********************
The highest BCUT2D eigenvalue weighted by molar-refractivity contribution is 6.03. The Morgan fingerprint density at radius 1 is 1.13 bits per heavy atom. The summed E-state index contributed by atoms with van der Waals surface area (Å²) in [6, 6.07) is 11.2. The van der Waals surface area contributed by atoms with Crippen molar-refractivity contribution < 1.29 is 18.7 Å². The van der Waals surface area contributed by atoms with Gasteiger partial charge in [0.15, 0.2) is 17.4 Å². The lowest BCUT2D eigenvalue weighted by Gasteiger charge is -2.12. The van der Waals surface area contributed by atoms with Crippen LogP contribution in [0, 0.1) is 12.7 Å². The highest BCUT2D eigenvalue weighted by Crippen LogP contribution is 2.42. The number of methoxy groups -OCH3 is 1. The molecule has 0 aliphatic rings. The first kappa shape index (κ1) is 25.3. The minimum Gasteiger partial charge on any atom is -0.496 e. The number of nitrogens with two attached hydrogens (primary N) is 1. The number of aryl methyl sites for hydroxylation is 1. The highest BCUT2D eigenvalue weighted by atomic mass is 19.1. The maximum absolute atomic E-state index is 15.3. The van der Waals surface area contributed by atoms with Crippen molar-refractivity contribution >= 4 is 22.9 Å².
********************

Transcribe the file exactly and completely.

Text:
The highest BCUT2D eigenvalue weighted by molar-refractivity contribution is 6.03. The Morgan fingerprint density at radius 1 is 1.13 bits per heavy atom. The summed E-state index contributed by atoms with van der Waals surface area (Å²) in [6, 6.07) is 11.2. The van der Waals surface area contributed by atoms with Crippen molar-refractivity contribution < 1.29 is 18.7 Å². The van der Waals surface area contributed by atoms with Gasteiger partial charge in [0.15, 0.2) is 17.4 Å². The lowest BCUT2D eigenvalue weighted by Gasteiger charge is -2.12. The van der Waals surface area contributed by atoms with Crippen LogP contribution in [0, 0.1) is 12.7 Å². The highest BCUT2D eigenvalue weighted by Crippen LogP contribution is 2.42. The number of methoxy groups -OCH3 is 1. The molecule has 0 aliphatic rings. The first kappa shape index (κ1) is 25.3. The minimum Gasteiger partial charge on any atom is -0.496 e. The number of nitrogens with two attached hydrogens (primary N) is 1. The number of aryl methyl sites for hydroxylation is 1. The highest BCUT2D eigenvalue weighted by atomic mass is 19.1. The maximum absolute atomic E-state index is 15.3. The van der Waals surface area contributed by atoms with Crippen molar-refractivity contribution >= 4 is 22.9 Å².